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Analysis Of Shiloh

             In Bobbie Ann Masons, "Shiloh", a woman challenged the culture of masculinity. In the story, Norma Jean, is the more dominant character of the household leaving Leroy, her husband, with no distinction. The usual role of the husband being the man of the house was reversed in this story to show the power of women, but in the end it all changes. Why did Mason choose to start the story with a dominant, strong woman that grows weary and weak throughout the story?.
             In the story, Mason use of feminine and masculine characteristics to show dominance over the household is symbolized in many of the characters actions. The story starts with Norma Jean lifting weights to build muscle while Leroy sits and watches. Leroy also enjoys building models and knits because he has nothing else to do with his time. The use of reversing roles is to show that the female is the dominant and respected member of the household because of Leroy's accident, which disabled him from work. At first, Norma seems as if she is a strong stable individual but as the story progresses, things start to get complicated.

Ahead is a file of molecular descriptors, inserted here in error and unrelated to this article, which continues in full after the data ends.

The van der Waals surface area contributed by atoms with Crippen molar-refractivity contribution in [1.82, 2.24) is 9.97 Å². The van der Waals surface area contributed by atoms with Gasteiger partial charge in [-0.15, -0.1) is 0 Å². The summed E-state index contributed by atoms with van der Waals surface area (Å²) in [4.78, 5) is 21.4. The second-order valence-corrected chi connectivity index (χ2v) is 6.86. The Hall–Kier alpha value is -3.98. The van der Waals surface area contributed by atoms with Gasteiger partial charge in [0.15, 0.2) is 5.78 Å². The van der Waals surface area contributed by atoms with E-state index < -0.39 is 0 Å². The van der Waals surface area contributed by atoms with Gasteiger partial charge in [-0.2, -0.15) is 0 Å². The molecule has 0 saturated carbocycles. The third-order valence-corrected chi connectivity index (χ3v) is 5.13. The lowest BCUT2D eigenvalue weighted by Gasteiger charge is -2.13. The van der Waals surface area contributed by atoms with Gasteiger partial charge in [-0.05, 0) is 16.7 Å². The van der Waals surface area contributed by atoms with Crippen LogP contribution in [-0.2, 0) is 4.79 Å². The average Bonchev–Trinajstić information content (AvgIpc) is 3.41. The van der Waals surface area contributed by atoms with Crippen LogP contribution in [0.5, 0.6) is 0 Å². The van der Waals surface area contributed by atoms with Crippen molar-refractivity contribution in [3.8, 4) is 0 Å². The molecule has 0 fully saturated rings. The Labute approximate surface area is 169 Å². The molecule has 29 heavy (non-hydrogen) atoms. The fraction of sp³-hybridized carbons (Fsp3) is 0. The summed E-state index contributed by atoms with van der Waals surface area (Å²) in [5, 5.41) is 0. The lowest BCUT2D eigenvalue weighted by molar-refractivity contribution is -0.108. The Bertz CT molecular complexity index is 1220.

Mason uses another female influence in the story. Norma's mother also plays a more dominant role in the couples life. As the story continues the two women, seem to find their weaknesses and start to doubt themselves. One instance is when Norma is caught smoking by her mom and she lets it get to her. Another thing is how the mother is holding on to the past by wanting the couple to go to Shiloh and have a second honeymoon because she realizes that the marriage is not well. As Morphew said in his critique, "Because she is so dominated by her mother, Norma Jean skirmishes as much with Mable as with Leroy" (1).
             In the end of the story, all the signs of Norma's responsibilities as a wife are disappearing. She shows no sign of love or dominance toward Leroy or her mother any more. Symbolism in the story is used to show Norma Jeans feelings and emotions.

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